Nietzsche, Friends

“The man of knowledge must not only love his enemies, he must be able to hate his friends.” (See Walter Kaufmann’s translation of Friedrich Nietzsche’s Thus Spoke Zarathustra, On the Gift-Giving Virtue, section 3, page 78) For a long time, I never quite knew how to interpret this passage. My understanding made use of unclear …

Heidegger, Being with

A: After studying John Macquarrie and Edward Robinson’s translation of Being and Time for nearly two years, I am of the opinion, as I was from the first reading, that being with cannot be an existentiale of which there is reciprocation. But in saying so, this does not exclude being with from worthy qualification. If …

Kaufmann, Wittgenstein

I can’t help but feel that another could be misled by the epilogue of Walter Kaufmann’s Nietzsche. A remark about Friedrich Nietzsche’s “similarities to Ludwig Wittgenstein” appears between talk of language, grammar and ordinary language in Analytic Philosophy. But consider the careful language of the following translation from Nietzsche’s On the Genealogy of Morals. …the …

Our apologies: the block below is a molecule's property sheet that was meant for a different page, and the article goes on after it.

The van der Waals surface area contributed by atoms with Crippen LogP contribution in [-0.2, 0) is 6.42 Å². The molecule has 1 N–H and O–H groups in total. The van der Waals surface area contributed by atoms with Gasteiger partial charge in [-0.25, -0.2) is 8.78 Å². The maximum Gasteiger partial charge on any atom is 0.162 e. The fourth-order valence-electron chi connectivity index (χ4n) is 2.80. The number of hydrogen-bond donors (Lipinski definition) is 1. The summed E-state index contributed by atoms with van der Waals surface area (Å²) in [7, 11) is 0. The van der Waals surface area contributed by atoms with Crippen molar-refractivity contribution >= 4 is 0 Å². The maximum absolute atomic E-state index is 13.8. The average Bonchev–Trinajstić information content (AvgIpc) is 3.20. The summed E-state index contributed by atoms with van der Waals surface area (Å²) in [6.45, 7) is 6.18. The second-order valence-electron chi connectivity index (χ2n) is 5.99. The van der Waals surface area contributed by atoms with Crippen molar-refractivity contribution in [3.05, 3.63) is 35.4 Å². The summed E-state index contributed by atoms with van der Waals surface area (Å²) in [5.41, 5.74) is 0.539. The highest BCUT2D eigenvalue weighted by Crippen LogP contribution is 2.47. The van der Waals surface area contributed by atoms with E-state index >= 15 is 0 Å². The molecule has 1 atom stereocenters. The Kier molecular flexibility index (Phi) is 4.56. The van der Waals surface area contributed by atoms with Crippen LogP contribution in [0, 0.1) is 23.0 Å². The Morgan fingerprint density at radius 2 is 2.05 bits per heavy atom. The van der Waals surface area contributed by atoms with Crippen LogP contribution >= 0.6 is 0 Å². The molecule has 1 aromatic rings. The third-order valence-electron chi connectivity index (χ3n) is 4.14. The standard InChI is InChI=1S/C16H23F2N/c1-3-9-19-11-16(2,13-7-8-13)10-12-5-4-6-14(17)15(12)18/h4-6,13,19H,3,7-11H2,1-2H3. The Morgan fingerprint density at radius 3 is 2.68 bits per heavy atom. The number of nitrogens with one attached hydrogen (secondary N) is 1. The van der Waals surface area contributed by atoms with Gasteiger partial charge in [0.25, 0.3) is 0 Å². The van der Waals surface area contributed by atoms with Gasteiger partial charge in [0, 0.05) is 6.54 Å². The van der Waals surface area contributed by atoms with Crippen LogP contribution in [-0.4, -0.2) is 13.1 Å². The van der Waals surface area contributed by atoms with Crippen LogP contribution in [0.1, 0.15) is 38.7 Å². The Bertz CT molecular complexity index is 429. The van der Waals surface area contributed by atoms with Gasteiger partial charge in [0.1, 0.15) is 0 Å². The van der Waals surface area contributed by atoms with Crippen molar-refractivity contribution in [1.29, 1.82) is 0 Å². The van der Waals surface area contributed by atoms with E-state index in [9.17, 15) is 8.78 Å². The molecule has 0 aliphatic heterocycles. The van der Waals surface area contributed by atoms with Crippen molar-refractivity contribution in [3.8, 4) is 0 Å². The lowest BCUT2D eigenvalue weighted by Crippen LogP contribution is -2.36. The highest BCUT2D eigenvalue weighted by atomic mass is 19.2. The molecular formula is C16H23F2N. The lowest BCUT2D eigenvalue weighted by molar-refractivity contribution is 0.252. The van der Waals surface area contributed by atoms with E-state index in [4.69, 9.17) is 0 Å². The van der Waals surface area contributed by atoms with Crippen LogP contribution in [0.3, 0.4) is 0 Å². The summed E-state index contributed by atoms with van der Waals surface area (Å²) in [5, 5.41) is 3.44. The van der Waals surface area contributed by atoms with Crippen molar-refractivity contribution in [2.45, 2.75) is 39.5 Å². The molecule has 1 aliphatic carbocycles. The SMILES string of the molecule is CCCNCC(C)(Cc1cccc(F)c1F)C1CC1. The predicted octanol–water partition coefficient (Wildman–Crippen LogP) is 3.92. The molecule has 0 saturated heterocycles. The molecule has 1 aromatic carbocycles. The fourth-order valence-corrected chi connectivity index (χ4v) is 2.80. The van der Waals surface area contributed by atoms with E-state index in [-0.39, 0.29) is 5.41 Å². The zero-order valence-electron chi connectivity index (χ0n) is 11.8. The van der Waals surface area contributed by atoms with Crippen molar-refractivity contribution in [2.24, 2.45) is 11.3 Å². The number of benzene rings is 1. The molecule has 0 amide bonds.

Nietzsche, Spirit

For a healthy perspective I revisit Walter Kaufmann’s translations of Friedrich Nietzsche. When reading Beyond Good and Evil I encounter uses of words, such as artist or mother, which do not name any person or even a demographic of people, but instead name a thematic entity: the spirit of the artist or mother. Consider Nietzsche’s …